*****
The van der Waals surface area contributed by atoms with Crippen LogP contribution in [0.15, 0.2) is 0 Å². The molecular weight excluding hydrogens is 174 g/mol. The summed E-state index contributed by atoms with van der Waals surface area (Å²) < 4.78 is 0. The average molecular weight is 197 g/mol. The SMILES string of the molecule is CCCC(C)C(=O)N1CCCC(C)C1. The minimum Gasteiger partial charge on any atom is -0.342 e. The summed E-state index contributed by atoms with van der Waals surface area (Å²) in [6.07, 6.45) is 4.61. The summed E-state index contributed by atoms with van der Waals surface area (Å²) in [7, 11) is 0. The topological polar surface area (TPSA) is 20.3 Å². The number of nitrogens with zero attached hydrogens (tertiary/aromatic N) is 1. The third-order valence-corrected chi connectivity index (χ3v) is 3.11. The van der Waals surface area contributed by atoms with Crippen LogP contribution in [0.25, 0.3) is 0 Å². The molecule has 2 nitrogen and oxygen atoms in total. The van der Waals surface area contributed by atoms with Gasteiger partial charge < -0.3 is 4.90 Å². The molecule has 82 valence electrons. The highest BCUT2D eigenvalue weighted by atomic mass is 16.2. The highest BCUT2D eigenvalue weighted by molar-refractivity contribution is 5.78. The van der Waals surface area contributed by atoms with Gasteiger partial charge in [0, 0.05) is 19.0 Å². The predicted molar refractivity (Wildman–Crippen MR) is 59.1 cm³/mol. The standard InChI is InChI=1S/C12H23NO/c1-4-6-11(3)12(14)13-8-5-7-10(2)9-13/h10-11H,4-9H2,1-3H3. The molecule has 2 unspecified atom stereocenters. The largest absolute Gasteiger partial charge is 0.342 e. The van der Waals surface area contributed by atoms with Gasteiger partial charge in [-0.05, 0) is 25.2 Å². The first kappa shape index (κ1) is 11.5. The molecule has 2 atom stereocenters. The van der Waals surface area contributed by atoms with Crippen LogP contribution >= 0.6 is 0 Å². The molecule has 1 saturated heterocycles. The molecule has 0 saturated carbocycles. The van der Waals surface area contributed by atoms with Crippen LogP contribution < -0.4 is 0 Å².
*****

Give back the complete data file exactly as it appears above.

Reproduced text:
The van der Waals surface area contributed by atoms with Crippen LogP contribution in [0.15, 0.2) is 0 Å². The molecular weight excluding hydrogens is 174 g/mol. The summed E-state index contributed by atoms with van der Waals surface area (Å²) < 4.78 is 0. The average molecular weight is 197 g/mol. The SMILES string of the molecule is CCCC(C)C(=O)N1CCCC(C)C1. The minimum Gasteiger partial charge on any atom is -0.342 e. The summed E-state index contributed by atoms with van der Waals surface area (Å²) in [6.07, 6.45) is 4.61. The summed E-state index contributed by atoms with van der Waals surface area (Å²) in [7, 11) is 0. The topological polar surface area (TPSA) is 20.3 Å². The number of nitrogens with zero attached hydrogens (tertiary/aromatic N) is 1. The third-order valence-corrected chi connectivity index (χ3v) is 3.11. The van der Waals surface area contributed by atoms with Crippen LogP contribution in [0.25, 0.3) is 0 Å². The molecule has 2 nitrogen and oxygen atoms in total. The van der Waals surface area contributed by atoms with Gasteiger partial charge < -0.3 is 4.90 Å². The molecule has 82 valence electrons. The highest BCUT2D eigenvalue weighted by atomic mass is 16.2. The highest BCUT2D eigenvalue weighted by molar-refractivity contribution is 5.78. The van der Waals surface area contributed by atoms with Gasteiger partial charge in [0, 0.05) is 19.0 Å². The predicted molar refractivity (Wildman–Crippen MR) is 59.1 cm³/mol. The standard InChI is InChI=1S/C12H23NO/c1-4-6-11(3)12(14)13-8-5-7-10(2)9-13/h10-11H,4-9H2,1-3H3. The molecule has 2 unspecified atom stereocenters. The largest absolute Gasteiger partial charge is 0.342 e. The van der Waals surface area contributed by atoms with Gasteiger partial charge in [-0.05, 0) is 25.2 Å². The first kappa shape index (κ1) is 11.5. The molecule has 2 atom stereocenters. The van der Waals surface area contributed by atoms with Crippen LogP contribution >= 0.6 is 0 Å². The molecule has 1 saturated heterocycles. The molecule has 0 saturated carbocycles. The van der Waals surface area contributed by atoms with Crippen LogP contribution < -0.4 is 0 Å².